The first week of each month always brings the most news, the most important news and the newest news. The net result of this week’s load: a brief pause in the next leg up in long-term rates.
For 40 years, one of the most reliable economic indicators has been the monthly survey of manufacturing purchasing managers, renamed “ISM” (don’t ask). For August that value jumped to 55.7 (50 is breakeven, 60 a runaway) in an uptrend beginning early this year of the kind historically telling the Fed that it’s time to pull back.
The companion ISM for the five-times-larger service sector has a history less than half as long, thus a suspect indicator but rocketed to 58.6 in August.
After those two releases, the 10-year T-note on Thursday touched 3 percent, and mainstream low-fee mortgages reached 5 percent.
Today’s job data bought us some time, the 10-year down to 2.9 percent, mortgages in the high 4′s.
The headline 169,000-job gain was enough to maintain Fed-fear, but not the 74,000 jobs revised out of June-July, not the 2.2 percent year-over-year increase in wages (nominal; negative after inflation), and not the jobs themselves, heavy on the low-end.
To make sense of it all … context, context, context.
Ever since bottom in 2009, many people and markets have expected a recovery to unfold in historical pattern, led by credit-sensitive housing and autos. These expectations have been mistaken.
But that doesn’t mean forever, and the Fed’s top worry always is an economy running away from it.
Credit has been restored for autos, and sales are screaming along at a pace of 16 million a year. U.S. auto companies are also much more competitive, free of legacy costs of millions of retirees.
Every recovery is lumpy, and the two lumpiest in this expansion are housing and jobs. If you’re in one of a half-dozen metro areas — Seattle; the San Francisco Bay Area; parts of L.A. and Texas; Denver; Minneapolis; D.C.; Boston; and New York City — and keep the right kind of friends, housing is a gas.
The distressed areas have had a nice run from oversold, but are flattening. Absent restoration of credit to pre-bubble standards, there is no chance whatsoever of a re-bubble. The wealth effects from rising prices are helping the economy in modest ways, but a shadow of traditional-historical.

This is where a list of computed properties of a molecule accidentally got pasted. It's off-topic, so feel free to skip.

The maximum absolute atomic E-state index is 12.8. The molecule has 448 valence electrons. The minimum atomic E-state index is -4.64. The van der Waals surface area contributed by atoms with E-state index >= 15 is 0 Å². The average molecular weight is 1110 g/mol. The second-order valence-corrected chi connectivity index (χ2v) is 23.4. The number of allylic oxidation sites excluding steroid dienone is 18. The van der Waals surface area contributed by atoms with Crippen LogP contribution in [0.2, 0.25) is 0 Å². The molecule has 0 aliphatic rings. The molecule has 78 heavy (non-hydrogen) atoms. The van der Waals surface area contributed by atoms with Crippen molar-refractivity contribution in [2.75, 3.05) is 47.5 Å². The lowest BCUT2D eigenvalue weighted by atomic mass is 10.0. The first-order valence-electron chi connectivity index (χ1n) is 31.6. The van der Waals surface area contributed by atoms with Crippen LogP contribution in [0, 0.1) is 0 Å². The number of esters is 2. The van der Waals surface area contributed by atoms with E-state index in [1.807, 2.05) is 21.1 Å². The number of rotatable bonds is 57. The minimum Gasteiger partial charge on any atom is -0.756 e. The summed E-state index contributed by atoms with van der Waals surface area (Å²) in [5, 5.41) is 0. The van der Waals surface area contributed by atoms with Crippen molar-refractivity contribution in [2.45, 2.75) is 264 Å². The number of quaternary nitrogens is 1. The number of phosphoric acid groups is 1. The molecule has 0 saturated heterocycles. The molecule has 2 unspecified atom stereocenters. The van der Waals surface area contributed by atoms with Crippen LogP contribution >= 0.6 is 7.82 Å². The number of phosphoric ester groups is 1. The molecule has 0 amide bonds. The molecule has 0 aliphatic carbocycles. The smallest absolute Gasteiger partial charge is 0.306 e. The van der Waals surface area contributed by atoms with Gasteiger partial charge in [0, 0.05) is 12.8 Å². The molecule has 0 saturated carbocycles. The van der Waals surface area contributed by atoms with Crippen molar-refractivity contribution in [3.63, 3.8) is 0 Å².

The job market is widely misunderstood. If you’re in the top 20 percent or so of employment, life is good — from the Fed’s perspective, hot and maybe too hot.
The bottom 60 percent is stuck in ever-tougher global competition, replacing lost jobs with inferior ones, and has no way to build household net worth.
Income inequality is a rising political issue, the Left with ideas centered on taking money from people who have too much, or making it harder to earn too much in the first place. The Right has offered nothing to help the struggling majority to ladder its way to success.
The Fed has no means to help that majority. It works, as it must, in the aggregate. As weird as it may sound, this unprecedented two-part economy can overheat, as the cohort of IT-adept, global-skilled, productive-by-nature workers pull away from the rest.
On net, fresh August data in hand, the Fed is on track to taper QE. And nobody knows if the sustained runup in long-term rates is overdone, just starting, soon to abort recovery (as never in any prior recovery), or to undercut the rest of the world.
Nor can we know if the runup is the result of QE pullback, or anticipation of later Fed tightening, or an artifact of overregulated banks unable to absorb new bonds.
Hedge all bets. Keep ‘em guessing. But the uptrend is still on.
I don’t mean to overemphasize, but the amateur in the explosives shop brings unusual risks. President Obama’s decision to disengage in the Middle East has been correct and overdue, but disengagement is the most dangerous of all military maneuvers.
The 535 commanders in chief in Congress are having a wonderful, useless time.
Why the amateur is stuck on Larry Summers for the Fed is a disturbing mystery to the markets.